Externalities are defined as the third-party spillovers arising from the production or consumption of goods and services on which there is no appropriate compensation is paid. The externalities are likely to create market failure in the sense that the price mechanism which involves the demand and supply forces might not reflect the real equilibrium price because some of the costs which emanate from externalities are not considered, that is the price mechanism is likely not to consider the social costs and also the social benefits. The study of externalities looks much on the relationship between the environment and also the economy of one given territory.
Externalities can either be positive externalities or negative externalities, depending on whether it is affecting the environment positively or negatively. The positive externalities are effects on the third party which benefit the party from either the consumption or production of goods and services, in the sense that the third party normally enjoys the spillovers that he or she does not pay for, for example, a neighbor having a flower garden can not restrain another neighbor from enjoying the aroma from the garden, thus a positive externality because the neighbor is enjoying the benefits equivalent to the owner of the flower garden without paying for services. A negative externality involves inflicting a cost to a third party during the production or consumption of goods and services, whereas this third party is not compensated for the damages caused. For instance, a factory that emits smoke is likely to affect the third parties, who are not involved in the production process, and for this case, the smoke is certain to affect the neighborhood of the factory by the smoke settling on their premises which will require the neighbors to be repainting their buildings more frequently than when the factory would have not been located at where it is, thus a cost that is not compensated for, hence negative externalities.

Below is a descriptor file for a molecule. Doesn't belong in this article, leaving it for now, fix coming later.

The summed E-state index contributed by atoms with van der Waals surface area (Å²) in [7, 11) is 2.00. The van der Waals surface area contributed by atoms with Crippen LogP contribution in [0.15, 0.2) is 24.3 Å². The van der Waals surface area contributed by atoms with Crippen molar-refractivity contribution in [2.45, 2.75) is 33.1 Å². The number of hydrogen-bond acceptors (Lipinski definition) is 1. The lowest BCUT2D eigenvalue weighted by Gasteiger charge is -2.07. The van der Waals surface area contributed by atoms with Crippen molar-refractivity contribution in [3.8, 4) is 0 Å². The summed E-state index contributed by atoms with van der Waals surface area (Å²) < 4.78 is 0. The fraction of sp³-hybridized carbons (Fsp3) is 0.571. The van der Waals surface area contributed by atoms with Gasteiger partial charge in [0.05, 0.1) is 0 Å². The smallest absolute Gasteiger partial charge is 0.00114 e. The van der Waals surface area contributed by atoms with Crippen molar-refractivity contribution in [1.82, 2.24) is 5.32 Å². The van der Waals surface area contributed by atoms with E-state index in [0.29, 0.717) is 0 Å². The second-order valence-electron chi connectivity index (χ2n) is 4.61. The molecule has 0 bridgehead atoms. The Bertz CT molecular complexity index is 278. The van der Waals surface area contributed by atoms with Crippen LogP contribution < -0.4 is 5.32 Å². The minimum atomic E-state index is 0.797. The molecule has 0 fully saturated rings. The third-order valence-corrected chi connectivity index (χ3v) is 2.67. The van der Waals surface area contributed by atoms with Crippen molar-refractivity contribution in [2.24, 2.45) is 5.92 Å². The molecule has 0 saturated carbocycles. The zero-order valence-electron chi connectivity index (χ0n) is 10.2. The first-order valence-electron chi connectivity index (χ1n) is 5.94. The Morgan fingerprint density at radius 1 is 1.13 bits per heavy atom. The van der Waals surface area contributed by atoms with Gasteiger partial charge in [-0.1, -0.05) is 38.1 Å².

The occurrence of positive and negative externalities provokes the need to consider the difference between the private costs and also the social costs. The production units normally consider the direct costs that they use in the production of goods and services in their accounting systems which are regarded as private costs (Peterson, 33). The private costs are not a real reflection of the cost of producing certain goods and services because they do not include the costs that are incurred by the third party as externalities, thus the combination of both the private costs and the costs inflicted on society by externalities gives social costs, which is a true reflection of the costs that are involved in the production of goods and services. Thus
Social Costs = Private Costs + Externalities
Simultaneously, there are also Social benefits, which imply the sum of private benefits and also the benefiting externalities, wherein this case are positive externalities, thus
Social benefits= Private benefits + Externalities.